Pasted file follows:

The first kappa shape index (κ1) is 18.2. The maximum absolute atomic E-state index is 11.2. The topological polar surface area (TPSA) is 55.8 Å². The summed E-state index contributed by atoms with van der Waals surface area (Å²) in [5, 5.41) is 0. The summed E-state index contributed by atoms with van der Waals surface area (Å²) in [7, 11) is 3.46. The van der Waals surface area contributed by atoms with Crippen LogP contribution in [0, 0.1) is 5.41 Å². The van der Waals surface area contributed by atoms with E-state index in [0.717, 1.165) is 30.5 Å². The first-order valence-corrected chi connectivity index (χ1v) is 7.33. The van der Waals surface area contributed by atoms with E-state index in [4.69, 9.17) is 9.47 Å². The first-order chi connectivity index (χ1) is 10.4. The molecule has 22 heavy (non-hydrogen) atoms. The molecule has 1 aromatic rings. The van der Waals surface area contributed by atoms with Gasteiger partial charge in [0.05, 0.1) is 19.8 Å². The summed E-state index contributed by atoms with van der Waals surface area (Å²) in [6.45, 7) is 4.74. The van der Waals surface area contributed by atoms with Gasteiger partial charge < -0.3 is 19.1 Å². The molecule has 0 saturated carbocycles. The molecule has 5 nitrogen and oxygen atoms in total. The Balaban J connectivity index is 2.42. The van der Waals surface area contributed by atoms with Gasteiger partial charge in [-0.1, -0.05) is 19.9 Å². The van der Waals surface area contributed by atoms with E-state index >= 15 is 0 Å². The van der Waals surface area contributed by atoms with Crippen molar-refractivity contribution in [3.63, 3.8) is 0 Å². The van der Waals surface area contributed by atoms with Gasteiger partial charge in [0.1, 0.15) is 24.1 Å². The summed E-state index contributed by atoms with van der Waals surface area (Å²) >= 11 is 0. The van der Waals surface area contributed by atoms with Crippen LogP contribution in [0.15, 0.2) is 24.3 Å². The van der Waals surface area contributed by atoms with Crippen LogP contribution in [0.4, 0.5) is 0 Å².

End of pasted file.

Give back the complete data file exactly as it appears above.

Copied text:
The first kappa shape index (κ1) is 18.2. The maximum absolute atomic E-state index is 11.2. The topological polar surface area (TPSA) is 55.8 Å². The summed E-state index contributed by atoms with van der Waals surface area (Å²) in [5, 5.41) is 0. The summed E-state index contributed by atoms with van der Waals surface area (Å²) in [7, 11) is 3.46. The van der Waals surface area contributed by atoms with Crippen LogP contribution in [0, 0.1) is 5.41 Å². The van der Waals surface area contributed by atoms with E-state index in [0.717, 1.165) is 30.5 Å². The first-order valence-corrected chi connectivity index (χ1v) is 7.33. The van der Waals surface area contributed by atoms with E-state index in [4.69, 9.17) is 9.47 Å². The first-order chi connectivity index (χ1) is 10.4. The molecule has 22 heavy (non-hydrogen) atoms. The molecule has 1 aromatic rings. The van der Waals surface area contributed by atoms with Gasteiger partial charge in [0.05, 0.1) is 19.8 Å². The summed E-state index contributed by atoms with van der Waals surface area (Å²) in [6.45, 7) is 4.74. The van der Waals surface area contributed by atoms with Gasteiger partial charge < -0.3 is 19.1 Å². The molecule has 0 saturated carbocycles. The molecule has 5 nitrogen and oxygen atoms in total. The Balaban J connectivity index is 2.42. The van der Waals surface area contributed by atoms with Gasteiger partial charge in [-0.1, -0.05) is 19.9 Å². The van der Waals surface area contributed by atoms with E-state index >= 15 is 0 Å². The van der Waals surface area contributed by atoms with Crippen molar-refractivity contribution in [3.63, 3.8) is 0 Å². The van der Waals surface area contributed by atoms with Gasteiger partial charge in [0.1, 0.15) is 24.1 Å². The summed E-state index contributed by atoms with van der Waals surface area (Å²) >= 11 is 0. The van der Waals surface area contributed by atoms with Crippen LogP contribution in [0.15, 0.2) is 24.3 Å². The van der Waals surface area contributed by atoms with Crippen LogP contribution in [0.4, 0.5) is 0 Å².